Witjas, F. M. R., van den Berg, B. M., van den Berg, C. W., Engelse, M. A. & Rabelink, T. J. Concise review: The endothelial cell extracellular matrix regulates tissue homeostasis and repair. Stem Cells Transl. Med. 8, 375–382 (2019).
Sheikh, S. et al. Differing mechanisms of leukocyte recruitment and sensitivity to conditioning by shear stress for endothelial cells treated with tumour necrosis factor-alpha or interleukin-1beta. Br. J. Pharmacol. 145, 1052–1061 (2005).
Werr, J., Xie, X., Hedqvist, P., Ruoslahti, E. & Lindbom, L. β1 integrins are critically involved in neutrophil locomotion in extravascular tissue in vivo. J. Exp. Med. 187, 2091–2096 (1998).
Mezu-Ndubuisi, O. J. & Maheshwari, A. The role of integrins in inflammation and angiogenesis. Pediatr. Res. 89, 1619–1626 (2021).
Steadman, R. et al. Laminin cleavage by activated human neutrophils yields proteolytic fragments with selective migratory properties. J. Leukoc. Biol. 53, 354–365 (1993).
Mydel, P. et al. Neutrophil elastase cleaves laminin-332 (laminin-5) generating peptides that are chemotactic for neutrophils. J. Biol. Chem. 283, 9513–9522 (2008).
Lin, M. et al. Matrix metalloproteinase-8 facilitates neutrophil migration through the corneal stromal matrix by collagen degradation and production of the chemotactic peptide pro-gly-pro. Am. J. Pathol. 173, 144–153 (2008).
Kettritz, R. et al. Extracellular matrix regulates apoptosis in human neutrophils. Kidney Int. 55, 562–571 (1999).
Ginis, I. & Faller, D. V. Protection from apoptosis in human neutrophils is determined by the surface of adhesion. Am. J. Physiol. 272, C295-309 (1997).
Korpos, E., Wu, C., Song, J., Hallmann, R. & Sorokin, L. Role of the extracellular matrix in lymphocyte migration. Cell Tissue Res. 339, 47–57 (2010).
Ingram, P. N., Hind, L. E., Jiminez-Torres, J. A., Huttenlocher, A. & Beebe, D. J. An accessible organotypic microvessel model using iPSC-derived endothelium. Adv. Healthc. Mater. 7, 10.1002/adhm.201700497 (2018).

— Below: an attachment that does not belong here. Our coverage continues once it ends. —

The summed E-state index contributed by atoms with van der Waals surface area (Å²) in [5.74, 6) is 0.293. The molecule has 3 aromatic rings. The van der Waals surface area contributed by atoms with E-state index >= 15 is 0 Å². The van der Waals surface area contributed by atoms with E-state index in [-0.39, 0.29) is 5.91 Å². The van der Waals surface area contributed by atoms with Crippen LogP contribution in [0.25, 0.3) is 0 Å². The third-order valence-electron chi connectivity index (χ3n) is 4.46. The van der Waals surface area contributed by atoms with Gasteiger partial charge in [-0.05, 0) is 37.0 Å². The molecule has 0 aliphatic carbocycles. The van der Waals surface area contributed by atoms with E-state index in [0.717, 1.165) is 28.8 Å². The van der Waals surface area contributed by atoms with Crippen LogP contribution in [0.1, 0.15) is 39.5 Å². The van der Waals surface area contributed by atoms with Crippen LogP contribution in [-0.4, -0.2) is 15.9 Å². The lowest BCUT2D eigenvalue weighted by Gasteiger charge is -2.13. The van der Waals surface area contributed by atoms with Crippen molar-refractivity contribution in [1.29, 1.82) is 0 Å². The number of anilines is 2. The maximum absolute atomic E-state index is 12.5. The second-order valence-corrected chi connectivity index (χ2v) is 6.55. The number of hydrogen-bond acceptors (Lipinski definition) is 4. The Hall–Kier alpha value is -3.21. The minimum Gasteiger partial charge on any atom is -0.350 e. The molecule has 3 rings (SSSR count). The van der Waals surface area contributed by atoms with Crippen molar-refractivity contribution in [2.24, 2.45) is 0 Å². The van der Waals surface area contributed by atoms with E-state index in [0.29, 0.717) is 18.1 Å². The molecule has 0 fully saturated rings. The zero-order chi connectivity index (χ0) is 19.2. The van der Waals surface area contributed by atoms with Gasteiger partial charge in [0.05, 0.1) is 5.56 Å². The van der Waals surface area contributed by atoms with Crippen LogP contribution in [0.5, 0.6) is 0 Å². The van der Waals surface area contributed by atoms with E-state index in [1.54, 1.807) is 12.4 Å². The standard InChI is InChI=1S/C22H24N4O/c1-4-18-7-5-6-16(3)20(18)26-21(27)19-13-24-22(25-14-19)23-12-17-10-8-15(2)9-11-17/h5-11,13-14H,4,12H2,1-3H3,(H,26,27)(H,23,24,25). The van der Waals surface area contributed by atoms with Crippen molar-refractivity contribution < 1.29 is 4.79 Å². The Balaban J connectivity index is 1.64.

McMinn, P. H., Hind, L. E., Huttenlocher, A. & Beebe, D. J. Neutrophil trafficking on-a-chip: An in vitro, organotypic model for investigating neutrophil priming, extravasation, and migration with spatiotemporal control. Lab Chip 19, 3697–3705 (2019).
Han, S. et al. A versatile assay for monitoring in vivo-like transendothelial migration of neutrophils. Lab Chip 12, 3861–3865 (2012).
Chen, M. B. et al. On-chip human microvasculature assay for visualization and quantification of tumor cell extravasation dynamics. Nat. Protoc. 12, 865–880 (2017).
Wevers, N. R. et al. A perfused human blood-brain barrier on-a-chip for high-throughput assessment of barrier function and antibody transport. Fluids Barriers CNS 15, 1–12 (2018).
Koo, Y., Hawkins, B. T. & Yun, Y. Three-dimensional (3D) tetra-culture brain on chip platform for organophosphate toxicity screening. Sci. Rep. 8, 1–7 (2018).
Bircsak, K. M. et al. A 3D microfluidic liver model for high throughput compound toxicity screening in the OrganoPlate®. Toxicology 450, 152667 (2021).
Jang, M., Kleber, A., Ruckelshausen, T., Betzholz, R. & Manz, A. Differentiation of the human liver progenitor cell line (HepaRG) on a microfluidic-based biochip. J. Tissue Eng. Regen. Med. 13, 482–494 (2019).
Petrosyan, A. et al. A glomerulus-on-a-chip to recapitulate the human glomerular filtration barrier. Nat. Commun. 10, 1–17 (2019).
Vormann, M. K. et al. Nephrotoxicity and kidney transport assessment on 3D perfused proximal tubules. AAPS J. 20, 1–11 (2018).
Naumovska, E. et al. Direct on-chip differentiation of intestinal tubules from induced pluripotent stem cells. Int. J. Mol. Sci. 21, 1–15 (2020).
Gijzen, L. et al. An intestine-on-a-chip model of plug-and-play modularity to study inflammatory processes. SLAS Technol. 25, 585–597 (2020).
Beaurivage, C. et al. Development of a human primary gut-on-a-chip to model inflammatory processes. Sci. Rep. 10, 1–16 (2020).
Van Duinen, V. et al. 96 perfusable blood vessels to study vascular permeability in vitro. Sci. Rep. 7, 1–11 (2017).
van Duinen, V. et al. Perfused 3D angiogenic sprouting in a high-throughput in vitro platform. Angiogenesis 22, 157–165 (2019).
Poussin, C. et al. 3D human microvessel-on-a-chip model for studying monocyte-to-endothelium adhesion under flow—Application in systems toxicology. Altex 37, 47–63 (2020).
Gjorevski, N. et al. Neutrophilic infiltration in organ-on-a-chip model of tissue inflammation. Lab Chip 20, 3365–3374 (2020).
Vulto, P. et al. Phaseguides: A paradigm shift in microfluidic priming and emptying. Lab Chip 11, 1596–1602 (2011).
Trietsch, S. J., Israëls, G. D., Joore, J., Hankemeier, T. & Vulto, P. Microfluidic titer plate for stratified 3D cell culture. Lab Chip 13, 3548–3554 (2013).
Yetkin-Arik, B. et al. Endothelial tip cells in vitro are less glycolytic and have a more flexible response to metabolic stress than non-tip cells. Sci. Rep. 9, 1–17 (2019).
van Duinen, V. et al. Robust and scalable angiogenesis assay of perfused 3D human iPSC-derived endothelium for anti-angiogenic drug screening. Int. J. Mol. Sci. 21, 4804 (2020).
Junaid, A. et al. Metabolic response of blood vessels to tnfα. Elife 9, 1–28 (2020).